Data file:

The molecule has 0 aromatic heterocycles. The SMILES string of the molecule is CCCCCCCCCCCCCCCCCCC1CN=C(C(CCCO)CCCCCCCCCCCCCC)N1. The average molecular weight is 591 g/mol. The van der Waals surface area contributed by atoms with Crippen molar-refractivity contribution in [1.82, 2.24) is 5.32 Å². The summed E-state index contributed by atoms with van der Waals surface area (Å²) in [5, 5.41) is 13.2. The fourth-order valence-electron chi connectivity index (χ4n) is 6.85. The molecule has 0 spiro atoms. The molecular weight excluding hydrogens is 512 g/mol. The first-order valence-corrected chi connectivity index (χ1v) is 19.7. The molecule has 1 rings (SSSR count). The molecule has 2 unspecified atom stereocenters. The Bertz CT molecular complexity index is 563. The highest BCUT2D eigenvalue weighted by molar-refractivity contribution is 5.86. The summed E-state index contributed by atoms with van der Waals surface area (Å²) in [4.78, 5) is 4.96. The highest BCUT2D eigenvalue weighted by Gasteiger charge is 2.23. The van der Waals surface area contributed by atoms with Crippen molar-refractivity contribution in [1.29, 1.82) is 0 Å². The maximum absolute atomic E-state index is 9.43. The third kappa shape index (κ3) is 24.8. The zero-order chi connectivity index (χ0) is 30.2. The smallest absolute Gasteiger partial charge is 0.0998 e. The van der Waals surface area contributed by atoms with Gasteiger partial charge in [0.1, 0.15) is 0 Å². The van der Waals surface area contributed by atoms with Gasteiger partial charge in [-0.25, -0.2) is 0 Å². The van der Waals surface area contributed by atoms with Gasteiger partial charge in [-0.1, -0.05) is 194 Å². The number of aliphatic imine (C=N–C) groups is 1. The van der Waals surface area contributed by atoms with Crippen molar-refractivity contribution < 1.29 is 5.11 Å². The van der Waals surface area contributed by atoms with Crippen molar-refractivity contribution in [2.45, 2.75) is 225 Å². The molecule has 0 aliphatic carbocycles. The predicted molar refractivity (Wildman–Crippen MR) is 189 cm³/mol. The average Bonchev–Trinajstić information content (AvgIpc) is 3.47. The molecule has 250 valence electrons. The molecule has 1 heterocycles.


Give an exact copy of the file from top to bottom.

The molecule has 0 aromatic heterocycles. The SMILES string of the molecule is CCCCCCCCCCCCCCCCCCC1CN=C(C(CCCO)CCCCCCCCCCCCCC)N1. The average molecular weight is 591 g/mol. The van der Waals surface area contributed by atoms with Crippen molar-refractivity contribution in [1.82, 2.24) is 5.32 Å². The summed E-state index contributed by atoms with van der Waals surface area (Å²) in [5, 5.41) is 13.2. The fourth-order valence-electron chi connectivity index (χ4n) is 6.85. The molecule has 0 spiro atoms. The molecular weight excluding hydrogens is 512 g/mol. The first-order valence-corrected chi connectivity index (χ1v) is 19.7. The molecule has 1 rings (SSSR count). The molecule has 2 unspecified atom stereocenters. The Bertz CT molecular complexity index is 563. The highest BCUT2D eigenvalue weighted by molar-refractivity contribution is 5.86. The summed E-state index contributed by atoms with van der Waals surface area (Å²) in [4.78, 5) is 4.96. The highest BCUT2D eigenvalue weighted by Gasteiger charge is 2.23. The van der Waals surface area contributed by atoms with Crippen molar-refractivity contribution in [1.29, 1.82) is 0 Å². The maximum absolute atomic E-state index is 9.43. The third kappa shape index (κ3) is 24.8. The zero-order chi connectivity index (χ0) is 30.2. The smallest absolute Gasteiger partial charge is 0.0998 e. The van der Waals surface area contributed by atoms with Gasteiger partial charge in [0.1, 0.15) is 0 Å². The van der Waals surface area contributed by atoms with Gasteiger partial charge in [-0.25, -0.2) is 0 Å². The van der Waals surface area contributed by atoms with Gasteiger partial charge in [-0.1, -0.05) is 194 Å². The number of aliphatic imine (C=N–C) groups is 1. The van der Waals surface area contributed by atoms with Crippen molar-refractivity contribution < 1.29 is 5.11 Å². The van der Waals surface area contributed by atoms with Crippen molar-refractivity contribution in [2.45, 2.75) is 225 Å². The molecule has 0 aliphatic carbocycles. The predicted molar refractivity (Wildman–Crippen MR) is 189 cm³/mol. The average Bonchev–Trinajstić information content (AvgIpc) is 3.47. The molecule has 250 valence electrons. The molecule has 1 heterocycles.